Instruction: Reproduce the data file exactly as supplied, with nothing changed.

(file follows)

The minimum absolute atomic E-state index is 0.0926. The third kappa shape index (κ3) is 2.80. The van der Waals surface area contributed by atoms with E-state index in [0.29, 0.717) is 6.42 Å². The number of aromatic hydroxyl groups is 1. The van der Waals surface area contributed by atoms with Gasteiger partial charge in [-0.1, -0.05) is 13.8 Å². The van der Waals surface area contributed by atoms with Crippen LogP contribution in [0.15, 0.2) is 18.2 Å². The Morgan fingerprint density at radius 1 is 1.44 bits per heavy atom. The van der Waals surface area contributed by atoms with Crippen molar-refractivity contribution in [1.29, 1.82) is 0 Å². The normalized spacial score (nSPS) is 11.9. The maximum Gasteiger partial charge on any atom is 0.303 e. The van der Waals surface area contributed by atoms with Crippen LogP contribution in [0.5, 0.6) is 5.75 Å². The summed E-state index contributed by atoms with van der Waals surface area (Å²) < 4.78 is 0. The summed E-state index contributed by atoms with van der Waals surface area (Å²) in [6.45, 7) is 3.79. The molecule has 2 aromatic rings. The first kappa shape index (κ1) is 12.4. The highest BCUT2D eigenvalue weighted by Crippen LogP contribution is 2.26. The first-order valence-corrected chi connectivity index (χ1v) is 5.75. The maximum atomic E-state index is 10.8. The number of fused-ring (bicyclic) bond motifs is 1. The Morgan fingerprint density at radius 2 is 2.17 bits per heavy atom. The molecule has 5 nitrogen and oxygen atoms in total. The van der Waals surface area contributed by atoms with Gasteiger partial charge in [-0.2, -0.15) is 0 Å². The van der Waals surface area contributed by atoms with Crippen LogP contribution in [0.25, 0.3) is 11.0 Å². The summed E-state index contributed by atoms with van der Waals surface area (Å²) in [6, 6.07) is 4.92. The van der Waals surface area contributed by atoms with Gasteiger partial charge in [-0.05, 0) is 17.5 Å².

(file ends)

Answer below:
The minimum absolute atomic E-state index is 0.0926. The third kappa shape index (κ3) is 2.80. The van der Waals surface area contributed by atoms with E-state index in [0.29, 0.717) is 6.42 Å². The number of aromatic hydroxyl groups is 1. The van der Waals surface area contributed by atoms with Gasteiger partial charge in [-0.1, -0.05) is 13.8 Å². The van der Waals surface area contributed by atoms with Crippen LogP contribution in [0.15, 0.2) is 18.2 Å². The Morgan fingerprint density at radius 1 is 1.44 bits per heavy atom. The van der Waals surface area contributed by atoms with Crippen molar-refractivity contribution in [1.29, 1.82) is 0 Å². The normalized spacial score (nSPS) is 11.9. The maximum Gasteiger partial charge on any atom is 0.303 e. The van der Waals surface area contributed by atoms with Crippen LogP contribution in [0.5, 0.6) is 5.75 Å². The summed E-state index contributed by atoms with van der Waals surface area (Å²) < 4.78 is 0. The summed E-state index contributed by atoms with van der Waals surface area (Å²) in [6.45, 7) is 3.79. The molecule has 2 aromatic rings. The first kappa shape index (κ1) is 12.4. The highest BCUT2D eigenvalue weighted by Crippen LogP contribution is 2.26. The first-order valence-corrected chi connectivity index (χ1v) is 5.75. The maximum atomic E-state index is 10.8. The number of fused-ring (bicyclic) bond motifs is 1. The Morgan fingerprint density at radius 2 is 2.17 bits per heavy atom. The molecule has 5 nitrogen and oxygen atoms in total. The van der Waals surface area contributed by atoms with Gasteiger partial charge in [-0.2, -0.15) is 0 Å². The van der Waals surface area contributed by atoms with Crippen LogP contribution in [0.25, 0.3) is 11.0 Å². The summed E-state index contributed by atoms with van der Waals surface area (Å²) in [6, 6.07) is 4.92. The van der Waals surface area contributed by atoms with Gasteiger partial charge in [-0.05, 0) is 17.5 Å².